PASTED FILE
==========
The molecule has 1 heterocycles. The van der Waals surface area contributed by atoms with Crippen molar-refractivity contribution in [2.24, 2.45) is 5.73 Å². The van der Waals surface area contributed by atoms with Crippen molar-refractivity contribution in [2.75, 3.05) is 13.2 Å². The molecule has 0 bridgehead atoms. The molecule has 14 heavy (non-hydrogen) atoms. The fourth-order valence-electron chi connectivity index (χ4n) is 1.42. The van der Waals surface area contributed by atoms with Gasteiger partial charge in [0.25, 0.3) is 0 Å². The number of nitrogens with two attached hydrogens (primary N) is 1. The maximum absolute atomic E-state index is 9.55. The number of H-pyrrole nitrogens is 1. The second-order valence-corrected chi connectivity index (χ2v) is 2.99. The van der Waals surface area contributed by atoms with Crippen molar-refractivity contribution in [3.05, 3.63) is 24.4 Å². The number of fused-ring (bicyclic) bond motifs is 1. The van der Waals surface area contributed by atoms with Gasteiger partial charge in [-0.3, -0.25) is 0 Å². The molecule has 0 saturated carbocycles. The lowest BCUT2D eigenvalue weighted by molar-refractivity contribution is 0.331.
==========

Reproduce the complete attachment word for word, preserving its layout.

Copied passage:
The molecule has 1 heterocycles. The van der Waals surface area contributed by atoms with Crippen molar-refractivity contribution in [2.24, 2.45) is 5.73 Å². The van der Waals surface area contributed by atoms with Crippen molar-refractivity contribution in [2.75, 3.05) is 13.2 Å². The molecule has 0 bridgehead atoms. The molecule has 14 heavy (non-hydrogen) atoms. The fourth-order valence-electron chi connectivity index (χ4n) is 1.42. The van der Waals surface area contributed by atoms with Gasteiger partial charge in [0.25, 0.3) is 0 Å². The number of nitrogens with two attached hydrogens (primary N) is 1. The maximum absolute atomic E-state index is 9.55. The number of H-pyrrole nitrogens is 1. The second-order valence-corrected chi connectivity index (χ2v) is 2.99. The van der Waals surface area contributed by atoms with Crippen molar-refractivity contribution in [3.05, 3.63) is 24.4 Å². The number of fused-ring (bicyclic) bond motifs is 1. The van der Waals surface area contributed by atoms with Gasteiger partial charge in [-0.3, -0.25) is 0 Å². The molecule has 0 saturated carbocycles. The lowest BCUT2D eigenvalue weighted by molar-refractivity contribution is 0.331.